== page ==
33. There is an implication in the use of the word penalty that suggests some sort of justification. Perhaps you didn’t intend it that way. And the claims of her being an informer or having a transmitter are not unchallenged, correct?

  34. There was no implication of justification intended Mahons, that’s why I state above that the IRA were ultimately responsible for abducting, murdering and disappearing Jean McConville.

    Yes, the claims are not unchallenged but the point I make is that the person who makes the claims of Adams’ involvement also makes the radio transmitter claims in the same interview. Either both are correct or incorrect?

  35. I’d also challenge the idea that they were “no better than mafia thugs”. The context of the Troubles in 1972 was deeply different than the context of the Troubles of the 1980s or 90s.

    If Brendan Hughes is to be believed (with out selectively believing what is convenient for your narrative) the Jean McConville decided to help the organisation that within the last 12 months had executed 14 people in Derry. If Brendan Hughes was to believed then Jean McConville allied herself to the organisation that had already murdered 93 civilians in Northern Ireland. Where they “no better than mafia thugs”? The people who murdered 93 people, including 14 civil rights protesters? To put things into comparison the IRA had until that point murdered 98 civilians.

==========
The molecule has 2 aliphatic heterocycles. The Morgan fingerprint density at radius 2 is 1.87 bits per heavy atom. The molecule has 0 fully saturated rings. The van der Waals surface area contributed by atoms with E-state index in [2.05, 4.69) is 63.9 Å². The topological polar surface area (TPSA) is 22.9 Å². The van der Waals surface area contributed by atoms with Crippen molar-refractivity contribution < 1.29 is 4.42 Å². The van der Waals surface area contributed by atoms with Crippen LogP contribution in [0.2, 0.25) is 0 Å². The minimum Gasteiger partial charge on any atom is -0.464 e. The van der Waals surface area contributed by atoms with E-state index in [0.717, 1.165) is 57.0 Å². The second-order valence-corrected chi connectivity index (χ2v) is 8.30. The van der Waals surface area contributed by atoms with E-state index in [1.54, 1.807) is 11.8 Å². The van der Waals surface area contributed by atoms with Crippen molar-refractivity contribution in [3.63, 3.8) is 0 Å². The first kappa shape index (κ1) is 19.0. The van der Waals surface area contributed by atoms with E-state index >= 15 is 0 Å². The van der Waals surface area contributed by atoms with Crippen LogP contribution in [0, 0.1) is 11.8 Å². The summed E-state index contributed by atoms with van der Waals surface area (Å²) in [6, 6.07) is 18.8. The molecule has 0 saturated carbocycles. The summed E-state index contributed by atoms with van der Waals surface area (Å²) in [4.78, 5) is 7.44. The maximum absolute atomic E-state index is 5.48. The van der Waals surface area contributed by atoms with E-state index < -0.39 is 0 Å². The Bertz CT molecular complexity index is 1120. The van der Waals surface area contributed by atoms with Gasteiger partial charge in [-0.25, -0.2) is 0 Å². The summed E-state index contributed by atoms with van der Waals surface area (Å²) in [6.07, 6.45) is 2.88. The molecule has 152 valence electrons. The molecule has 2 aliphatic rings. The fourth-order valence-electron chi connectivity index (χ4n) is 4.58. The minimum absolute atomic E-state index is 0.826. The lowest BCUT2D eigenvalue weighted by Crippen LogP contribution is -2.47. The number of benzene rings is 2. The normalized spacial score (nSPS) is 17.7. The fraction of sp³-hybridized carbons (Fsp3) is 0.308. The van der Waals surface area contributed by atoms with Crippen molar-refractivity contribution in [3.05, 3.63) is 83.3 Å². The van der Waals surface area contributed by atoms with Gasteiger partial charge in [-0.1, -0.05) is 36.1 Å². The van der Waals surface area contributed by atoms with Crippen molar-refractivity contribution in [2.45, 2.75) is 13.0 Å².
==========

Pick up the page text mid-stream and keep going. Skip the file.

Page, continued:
Does the killing of those extra 5 people make them “no better than mafia thugs”?

  36. Mafia thugs have more sanity and morality than the people who murdered Jean McConville. Mafia thugs are saner than the Price sisters, Mafia thugs do the job and send flowers to the deceased’s family the McConville murderers dumped her body seventy miles away in an unmarked grave and spread lies about the deceased.

    Those seeking to justify the atrocity by the principles of gangster justice are depraved and demented. To the civilized there is no justification for dragging a widow from her ten children, murdering her, disappearing her body, lying to her orphans and peddling malicious lies about the woman who was murdered.

  37. Seamus

    Members of the military operate under the laws of their country and rules of their military organization. If a member violates the laws or rules under which they serve they should be brought to justice. Some guy whose head is filled with romantic nationalistic nonsense, takes an oath to some hokey group and shoots up a bunch of people is a murderous clown. You are attempting to equate two very different things. It is totally flawed and ridiculous attempt to justify grave crimes by murderous clowns acting for their own self-interest and who are a manifest danger to society. It is the type of thing a wanabee does. You have labelled yourself and deserve derision.

  38. Those seeking to justify the atrocity by the principles of gangster justice are depraved and demented

    There is no one trying to justify anything here so please stop trying to cover yourself by claiming such blatant untruths.